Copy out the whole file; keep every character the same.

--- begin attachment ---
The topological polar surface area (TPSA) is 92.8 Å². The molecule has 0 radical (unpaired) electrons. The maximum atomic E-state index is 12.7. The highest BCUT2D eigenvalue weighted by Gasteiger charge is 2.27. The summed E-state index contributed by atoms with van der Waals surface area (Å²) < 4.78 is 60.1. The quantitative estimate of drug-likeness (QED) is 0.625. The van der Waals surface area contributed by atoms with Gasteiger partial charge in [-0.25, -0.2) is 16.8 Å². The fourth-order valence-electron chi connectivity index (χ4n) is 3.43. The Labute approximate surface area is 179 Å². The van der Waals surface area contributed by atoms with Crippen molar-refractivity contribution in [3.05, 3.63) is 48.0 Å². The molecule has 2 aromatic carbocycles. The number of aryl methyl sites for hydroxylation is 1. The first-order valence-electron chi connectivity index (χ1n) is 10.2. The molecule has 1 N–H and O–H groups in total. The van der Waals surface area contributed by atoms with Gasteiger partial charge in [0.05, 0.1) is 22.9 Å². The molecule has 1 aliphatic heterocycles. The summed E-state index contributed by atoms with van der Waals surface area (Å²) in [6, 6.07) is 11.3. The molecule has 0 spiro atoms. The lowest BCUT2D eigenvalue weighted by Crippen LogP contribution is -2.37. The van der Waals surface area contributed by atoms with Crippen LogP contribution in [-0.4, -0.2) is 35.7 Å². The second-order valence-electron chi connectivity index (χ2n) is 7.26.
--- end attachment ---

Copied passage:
The topological polar surface area (TPSA) is 92.8 Å². The molecule has 0 radical (unpaired) electrons. The maximum atomic E-state index is 12.7. The highest BCUT2D eigenvalue weighted by Gasteiger charge is 2.27. The summed E-state index contributed by atoms with van der Waals surface area (Å²) < 4.78 is 60.1. The quantitative estimate of drug-likeness (QED) is 0.625. The van der Waals surface area contributed by atoms with Gasteiger partial charge in [-0.25, -0.2) is 16.8 Å². The fourth-order valence-electron chi connectivity index (χ4n) is 3.43. The Labute approximate surface area is 179 Å². The van der Waals surface area contributed by atoms with Crippen molar-refractivity contribution in [3.05, 3.63) is 48.0 Å². The molecule has 2 aromatic carbocycles. The number of aryl methyl sites for hydroxylation is 1. The first-order valence-electron chi connectivity index (χ1n) is 10.2. The molecule has 1 N–H and O–H groups in total. The van der Waals surface area contributed by atoms with Gasteiger partial charge in [0.05, 0.1) is 22.9 Å². The molecule has 1 aliphatic heterocycles. The summed E-state index contributed by atoms with van der Waals surface area (Å²) in [6, 6.07) is 11.3. The molecule has 0 spiro atoms. The lowest BCUT2D eigenvalue weighted by Crippen LogP contribution is -2.37. The van der Waals surface area contributed by atoms with Crippen LogP contribution in [-0.4, -0.2) is 35.7 Å². The second-order valence-electron chi connectivity index (χ2n) is 7.26.